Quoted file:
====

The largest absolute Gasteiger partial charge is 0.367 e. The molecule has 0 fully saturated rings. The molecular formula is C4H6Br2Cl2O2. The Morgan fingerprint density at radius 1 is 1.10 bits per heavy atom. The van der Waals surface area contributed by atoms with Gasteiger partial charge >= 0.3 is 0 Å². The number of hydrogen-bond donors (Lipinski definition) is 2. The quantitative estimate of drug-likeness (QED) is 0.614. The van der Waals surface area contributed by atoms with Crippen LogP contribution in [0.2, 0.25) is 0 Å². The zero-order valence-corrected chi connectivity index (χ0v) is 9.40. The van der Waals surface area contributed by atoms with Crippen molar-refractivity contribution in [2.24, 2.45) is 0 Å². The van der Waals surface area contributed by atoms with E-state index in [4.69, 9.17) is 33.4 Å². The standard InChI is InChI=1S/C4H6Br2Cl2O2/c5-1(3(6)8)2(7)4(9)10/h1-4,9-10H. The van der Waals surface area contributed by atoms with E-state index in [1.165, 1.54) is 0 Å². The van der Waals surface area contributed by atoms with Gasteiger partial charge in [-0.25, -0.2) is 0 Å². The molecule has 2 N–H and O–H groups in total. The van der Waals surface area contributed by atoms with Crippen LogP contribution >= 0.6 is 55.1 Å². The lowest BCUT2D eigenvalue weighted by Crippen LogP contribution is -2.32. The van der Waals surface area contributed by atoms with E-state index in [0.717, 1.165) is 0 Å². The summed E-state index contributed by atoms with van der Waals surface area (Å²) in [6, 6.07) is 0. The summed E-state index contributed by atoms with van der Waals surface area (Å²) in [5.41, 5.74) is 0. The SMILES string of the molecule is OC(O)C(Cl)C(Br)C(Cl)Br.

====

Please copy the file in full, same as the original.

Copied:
The largest absolute Gasteiger partial charge is 0.367 e. The molecule has 0 fully saturated rings. The molecular formula is C4H6Br2Cl2O2. The Morgan fingerprint density at radius 1 is 1.10 bits per heavy atom. The van der Waals surface area contributed by atoms with Gasteiger partial charge >= 0.3 is 0 Å². The number of hydrogen-bond donors (Lipinski definition) is 2. The quantitative estimate of drug-likeness (QED) is 0.614. The van der Waals surface area contributed by atoms with Crippen LogP contribution in [0.2, 0.25) is 0 Å². The zero-order valence-corrected chi connectivity index (χ0v) is 9.40. The van der Waals surface area contributed by atoms with Crippen molar-refractivity contribution in [2.24, 2.45) is 0 Å². The van der Waals surface area contributed by atoms with E-state index in [4.69, 9.17) is 33.4 Å². The standard InChI is InChI=1S/C4H6Br2Cl2O2/c5-1(3(6)8)2(7)4(9)10/h1-4,9-10H. The van der Waals surface area contributed by atoms with E-state index in [1.165, 1.54) is 0 Å². The van der Waals surface area contributed by atoms with Gasteiger partial charge in [-0.25, -0.2) is 0 Å². The molecule has 2 N–H and O–H groups in total. The van der Waals surface area contributed by atoms with Crippen LogP contribution >= 0.6 is 55.1 Å². The lowest BCUT2D eigenvalue weighted by Crippen LogP contribution is -2.32. The van der Waals surface area contributed by atoms with E-state index in [0.717, 1.165) is 0 Å². The summed E-state index contributed by atoms with van der Waals surface area (Å²) in [6, 6.07) is 0. The summed E-state index contributed by atoms with van der Waals surface area (Å²) in [5.41, 5.74) is 0. The SMILES string of the molecule is OC(O)C(Cl)C(Br)C(Cl)Br.